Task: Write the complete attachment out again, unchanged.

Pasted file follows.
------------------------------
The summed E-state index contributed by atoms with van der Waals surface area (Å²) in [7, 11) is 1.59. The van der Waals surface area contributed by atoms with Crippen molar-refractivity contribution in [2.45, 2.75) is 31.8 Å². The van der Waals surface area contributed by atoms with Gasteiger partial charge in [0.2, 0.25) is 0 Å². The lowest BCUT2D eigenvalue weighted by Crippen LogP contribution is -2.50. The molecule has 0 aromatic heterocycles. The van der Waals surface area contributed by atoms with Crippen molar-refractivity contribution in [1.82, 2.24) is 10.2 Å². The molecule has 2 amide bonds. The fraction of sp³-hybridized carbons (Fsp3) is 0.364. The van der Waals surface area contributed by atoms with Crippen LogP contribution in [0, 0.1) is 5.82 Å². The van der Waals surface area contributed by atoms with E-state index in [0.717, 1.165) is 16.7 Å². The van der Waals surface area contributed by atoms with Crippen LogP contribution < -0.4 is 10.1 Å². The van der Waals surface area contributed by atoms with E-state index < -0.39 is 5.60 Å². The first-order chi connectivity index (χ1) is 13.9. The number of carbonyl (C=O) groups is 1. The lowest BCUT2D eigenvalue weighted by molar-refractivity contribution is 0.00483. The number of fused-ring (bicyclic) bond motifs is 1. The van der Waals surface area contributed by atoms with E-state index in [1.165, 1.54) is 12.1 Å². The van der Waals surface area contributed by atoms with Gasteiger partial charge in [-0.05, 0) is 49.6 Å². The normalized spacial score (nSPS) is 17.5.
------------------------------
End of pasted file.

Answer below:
The summed E-state index contributed by atoms with van der Waals surface area (Å²) in [7, 11) is 1.59. The van der Waals surface area contributed by atoms with Crippen molar-refractivity contribution in [2.45, 2.75) is 31.8 Å². The van der Waals surface area contributed by atoms with Gasteiger partial charge in [0.2, 0.25) is 0 Å². The lowest BCUT2D eigenvalue weighted by Crippen LogP contribution is -2.50. The molecule has 0 aromatic heterocycles. The van der Waals surface area contributed by atoms with Crippen molar-refractivity contribution in [1.82, 2.24) is 10.2 Å². The molecule has 2 amide bonds. The fraction of sp³-hybridized carbons (Fsp3) is 0.364. The van der Waals surface area contributed by atoms with Crippen LogP contribution in [0, 0.1) is 5.82 Å². The van der Waals surface area contributed by atoms with E-state index in [0.717, 1.165) is 16.7 Å². The van der Waals surface area contributed by atoms with Crippen LogP contribution < -0.4 is 10.1 Å². The van der Waals surface area contributed by atoms with E-state index < -0.39 is 5.60 Å². The first-order chi connectivity index (χ1) is 13.9. The number of carbonyl (C=O) groups is 1. The lowest BCUT2D eigenvalue weighted by molar-refractivity contribution is 0.00483. The number of fused-ring (bicyclic) bond motifs is 1. The van der Waals surface area contributed by atoms with E-state index in [1.165, 1.54) is 12.1 Å². The van der Waals surface area contributed by atoms with Gasteiger partial charge in [-0.05, 0) is 49.6 Å². The normalized spacial score (nSPS) is 17.5.